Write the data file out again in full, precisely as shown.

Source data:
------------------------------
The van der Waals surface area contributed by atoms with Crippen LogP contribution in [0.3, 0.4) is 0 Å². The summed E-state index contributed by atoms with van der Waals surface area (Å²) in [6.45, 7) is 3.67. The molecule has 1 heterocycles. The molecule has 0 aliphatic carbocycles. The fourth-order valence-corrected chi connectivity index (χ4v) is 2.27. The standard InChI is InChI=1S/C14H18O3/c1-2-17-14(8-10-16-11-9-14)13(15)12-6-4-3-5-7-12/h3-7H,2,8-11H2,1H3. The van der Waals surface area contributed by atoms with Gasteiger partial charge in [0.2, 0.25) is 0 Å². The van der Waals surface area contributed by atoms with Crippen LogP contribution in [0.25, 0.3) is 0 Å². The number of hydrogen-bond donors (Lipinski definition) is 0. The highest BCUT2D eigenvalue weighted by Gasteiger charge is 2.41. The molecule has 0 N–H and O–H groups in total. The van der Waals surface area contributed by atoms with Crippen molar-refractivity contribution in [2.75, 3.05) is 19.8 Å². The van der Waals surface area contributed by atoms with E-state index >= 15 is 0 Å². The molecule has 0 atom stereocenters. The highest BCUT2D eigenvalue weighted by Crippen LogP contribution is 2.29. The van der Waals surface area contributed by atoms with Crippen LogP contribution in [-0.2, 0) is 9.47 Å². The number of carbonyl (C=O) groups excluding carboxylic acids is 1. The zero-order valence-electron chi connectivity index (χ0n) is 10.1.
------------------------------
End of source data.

The van der Waals surface area contributed by atoms with Crippen LogP contribution in [0.3, 0.4) is 0 Å². The summed E-state index contributed by atoms with van der Waals surface area (Å²) in [6.45, 7) is 3.67. The molecule has 1 heterocycles. The molecule has 0 aliphatic carbocycles. The fourth-order valence-corrected chi connectivity index (χ4v) is 2.27. The standard InChI is InChI=1S/C14H18O3/c1-2-17-14(8-10-16-11-9-14)13(15)12-6-4-3-5-7-12/h3-7H,2,8-11H2,1H3. The van der Waals surface area contributed by atoms with Gasteiger partial charge in [0.2, 0.25) is 0 Å². The van der Waals surface area contributed by atoms with Crippen LogP contribution in [0.25, 0.3) is 0 Å². The number of hydrogen-bond donors (Lipinski definition) is 0. The highest BCUT2D eigenvalue weighted by Gasteiger charge is 2.41. The molecule has 0 N–H and O–H groups in total. The van der Waals surface area contributed by atoms with Crippen molar-refractivity contribution in [2.75, 3.05) is 19.8 Å². The van der Waals surface area contributed by atoms with E-state index >= 15 is 0 Å². The molecule has 0 atom stereocenters. The highest BCUT2D eigenvalue weighted by Crippen LogP contribution is 2.29. The van der Waals surface area contributed by atoms with Crippen LogP contribution in [-0.2, 0) is 9.47 Å². The number of carbonyl (C=O) groups excluding carboxylic acids is 1. The zero-order valence-electron chi connectivity index (χ0n) is 10.1.